Asterios Polyp is objectively better than anything you’ve read this year thus far. There’s absolutely no question in my mind about that.

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Mary, Mary, Quite Contrary

June 23rd, 2009 Posted by david brothers

I’m a little surprised at how much of my taste in comics has its origins in Daredevil. I got back into comics largely through buying copies of Frank Miller’s Daredevil Visionaries. I’d never read his run on Daredevil, and it was just what I needed to leapfrog onto the Bendis run, which led to other Marvel books, and so on. When I was a kid, Miller was my introduction to both grown-up comics and crime comics.

There’s another aspect to this that I haven’t talked about, before. Before I was introduced to Grant Morrison’s work, before I discovered Joe Casey, Ann Nocenti introduced me to weird comics in the pages of Daredevil. I didn’t have many issues of her run, but I had some of the ones with Typhoid Mary and a few seriously off-kilter tales.


I’ve been re-reading Nocenti’s run on Daredevil, and it positively leans. Her run is as much about how Daredevil is an overly violent fascist and a failure of a hero as it is about swashbuckling and dating. Nocenti got right up in the face of what it meant to pull on tights and beat up a criminal and did a pretty good job of breaking it down into its component parts. She has Murdock struggle with the thought of solving problems with his fists, forcing him to look at the effect he has on his environment. She introduced the Fatboys, a gang of youths who alternate between assisting Daredevil and getting into trouble. They follow his example and sometimes they get hurt. Sometimes they hurt people.

What’s so amazing about Nocenti’s run is that she followed up Frank Miller and David Mazzuchelli’s Born Again, one of the top five best superhero stories. Picking up the reins after two masters of the game told an amazing story must’ve been daunting, but Nocenti handled it well. She picked up the storylines they left, continuing on with a law practice-less, but happy, Murdock.

Brubaker and Bendis’s Daredevil is inextricably linked to the Frank Miller version. They’re continuing on in the same kind of story that he started back in the day. Nocenti, though, swerved right out of the gate. Her Murdock flipflops from confident to troubled, wrestling with his demons with the help of his girlfriend.

Typhoid Mary, whose origin story is collected in Daredevil Legends Vol. 4: Typhoid Mary, has been one of my favorite villains since I was a kid. Obviously, I didn’t get the Madonna (Mary)/Whore (Typhoid) complex that helps define her character or the subtle (?) feminism that Nocenti slipped in. There was just something about her that was, and is, endlessly interesting to me. She wasn’t like Batman’s villains, who were just crazy for the sake of being crazy. She wasn’t like Spider-Man’s villains, either, who were concerned with wealth. I don’t know that I had the mental capacity as a kid to articulate why I enjoyed reading about her so much. Mary was just undeniable.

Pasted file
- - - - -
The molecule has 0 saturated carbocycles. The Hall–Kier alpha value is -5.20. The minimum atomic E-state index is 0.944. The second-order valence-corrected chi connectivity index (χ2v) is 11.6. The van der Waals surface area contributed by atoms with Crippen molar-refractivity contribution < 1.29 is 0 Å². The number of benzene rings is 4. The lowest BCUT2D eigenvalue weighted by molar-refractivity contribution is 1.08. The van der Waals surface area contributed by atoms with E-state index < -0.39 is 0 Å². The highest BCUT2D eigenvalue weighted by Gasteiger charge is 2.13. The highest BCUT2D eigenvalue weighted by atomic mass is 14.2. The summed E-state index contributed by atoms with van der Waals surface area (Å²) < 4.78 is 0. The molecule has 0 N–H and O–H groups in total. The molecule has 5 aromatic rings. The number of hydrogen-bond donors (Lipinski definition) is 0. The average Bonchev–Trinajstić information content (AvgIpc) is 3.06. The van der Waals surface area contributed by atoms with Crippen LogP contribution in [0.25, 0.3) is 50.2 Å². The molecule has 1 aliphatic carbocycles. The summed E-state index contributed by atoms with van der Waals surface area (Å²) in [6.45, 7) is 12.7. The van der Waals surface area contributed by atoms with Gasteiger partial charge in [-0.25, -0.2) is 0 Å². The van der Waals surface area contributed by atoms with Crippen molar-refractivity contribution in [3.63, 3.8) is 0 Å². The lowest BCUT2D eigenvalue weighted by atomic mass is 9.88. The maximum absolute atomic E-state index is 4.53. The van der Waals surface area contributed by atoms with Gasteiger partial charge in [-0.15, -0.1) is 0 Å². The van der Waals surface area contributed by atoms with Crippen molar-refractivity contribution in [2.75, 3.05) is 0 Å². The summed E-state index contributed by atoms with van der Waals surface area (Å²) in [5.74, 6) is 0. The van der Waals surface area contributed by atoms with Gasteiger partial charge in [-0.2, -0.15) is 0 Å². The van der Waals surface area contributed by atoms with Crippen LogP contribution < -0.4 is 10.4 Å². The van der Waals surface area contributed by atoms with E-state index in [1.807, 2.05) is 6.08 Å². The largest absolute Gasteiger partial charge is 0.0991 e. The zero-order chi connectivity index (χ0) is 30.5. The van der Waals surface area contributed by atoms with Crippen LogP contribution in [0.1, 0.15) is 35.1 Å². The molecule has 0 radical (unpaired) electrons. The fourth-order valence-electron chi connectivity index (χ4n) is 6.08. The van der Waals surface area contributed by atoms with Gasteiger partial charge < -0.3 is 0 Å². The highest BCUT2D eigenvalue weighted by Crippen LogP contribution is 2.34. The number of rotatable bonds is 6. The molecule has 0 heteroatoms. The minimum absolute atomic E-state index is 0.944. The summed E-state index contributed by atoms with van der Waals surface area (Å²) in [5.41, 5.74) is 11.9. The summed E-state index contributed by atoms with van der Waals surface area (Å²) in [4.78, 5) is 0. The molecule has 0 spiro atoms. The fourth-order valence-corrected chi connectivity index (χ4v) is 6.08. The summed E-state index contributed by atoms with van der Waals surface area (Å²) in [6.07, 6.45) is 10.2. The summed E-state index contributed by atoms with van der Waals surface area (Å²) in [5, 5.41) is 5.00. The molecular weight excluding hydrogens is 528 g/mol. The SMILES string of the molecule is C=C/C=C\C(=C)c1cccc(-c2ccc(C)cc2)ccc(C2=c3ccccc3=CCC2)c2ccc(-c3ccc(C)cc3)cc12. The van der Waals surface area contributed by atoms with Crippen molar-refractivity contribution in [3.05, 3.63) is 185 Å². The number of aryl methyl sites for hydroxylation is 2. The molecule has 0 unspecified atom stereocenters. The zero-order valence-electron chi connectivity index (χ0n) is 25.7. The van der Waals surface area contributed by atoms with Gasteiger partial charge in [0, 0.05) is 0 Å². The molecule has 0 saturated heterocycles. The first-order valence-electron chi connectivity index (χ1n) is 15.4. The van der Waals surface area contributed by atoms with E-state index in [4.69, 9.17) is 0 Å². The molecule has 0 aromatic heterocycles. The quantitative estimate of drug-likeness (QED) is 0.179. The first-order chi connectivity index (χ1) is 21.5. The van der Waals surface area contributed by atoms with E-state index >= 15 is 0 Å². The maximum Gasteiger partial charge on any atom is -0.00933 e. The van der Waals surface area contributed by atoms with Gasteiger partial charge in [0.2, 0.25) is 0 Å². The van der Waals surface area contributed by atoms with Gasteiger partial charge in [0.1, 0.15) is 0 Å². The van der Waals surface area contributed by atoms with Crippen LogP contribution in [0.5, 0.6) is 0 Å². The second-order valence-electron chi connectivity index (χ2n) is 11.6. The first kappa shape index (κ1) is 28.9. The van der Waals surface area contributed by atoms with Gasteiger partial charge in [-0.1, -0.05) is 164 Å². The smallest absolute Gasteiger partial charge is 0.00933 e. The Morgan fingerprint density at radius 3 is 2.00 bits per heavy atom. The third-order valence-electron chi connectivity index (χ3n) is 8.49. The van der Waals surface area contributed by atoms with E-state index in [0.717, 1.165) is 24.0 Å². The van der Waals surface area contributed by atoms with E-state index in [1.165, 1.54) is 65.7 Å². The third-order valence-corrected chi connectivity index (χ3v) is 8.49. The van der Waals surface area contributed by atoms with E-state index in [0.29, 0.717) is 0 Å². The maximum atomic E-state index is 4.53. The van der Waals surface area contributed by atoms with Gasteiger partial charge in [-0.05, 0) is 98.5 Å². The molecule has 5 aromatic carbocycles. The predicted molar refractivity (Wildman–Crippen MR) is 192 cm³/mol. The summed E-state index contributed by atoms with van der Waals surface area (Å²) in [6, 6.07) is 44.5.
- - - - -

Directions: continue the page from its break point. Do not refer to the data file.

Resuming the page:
The best word for her, as near as I can tell, is “uncomfortable.” Lesser writers will treat her as a generic crazy chick, Poison Ivy Plus Catwoman Minus Clothes. Nocenti, though, used her like a scalpel. She wasn’t a Bad Girl, but she was a bad girl. Typhoid Mary was a lot of issues distilled into one creature– religion, sexism, feminism, violence, and morality collided in her. She’s genuinely damaged goods, and troubling.

Mary is the easiest thing to point to when describing Nocenti’s run on Daredevil, but it’s just a part of the whole. There was the nuclear holocaust-obsessed son of a supervillain, the trials of the Fatboys, and the Inferno crossover. It’s creepy, but not creepy like a horror comic or a T&A book. It’s a crawling creepy, a book that makes you feel uneasy. Heroes who are far from perfect and entirely too human, a city full of people who refuse to be categorized into neat little boxes, the way a homeless woman tries to tell her husband where her gift is before she’s murdered by a villain… “that’s not right” sums it up pretty well.

Nocenti’s one of my favorite writers. No wishy-washy “one of my favorite female writers” or “throwback writers” or whatever. Just straight up, real talk, “favorite writers.” She’s good at what she does, and well worth seeking out. She’s spent the past few years out of comics, including filming a documentary, but she’s got a story in Daredevil 500 this August, with art by David Aja.

Good on her and good on Marvel for seeking her out. I’d like to see more work out of her in the future. I miss her voice in comics. Marvel should reprint more of her Daredevil. She did something special, and I think she’s been unfairly overshadowed by Miller’s run. Both are classic for different reasons.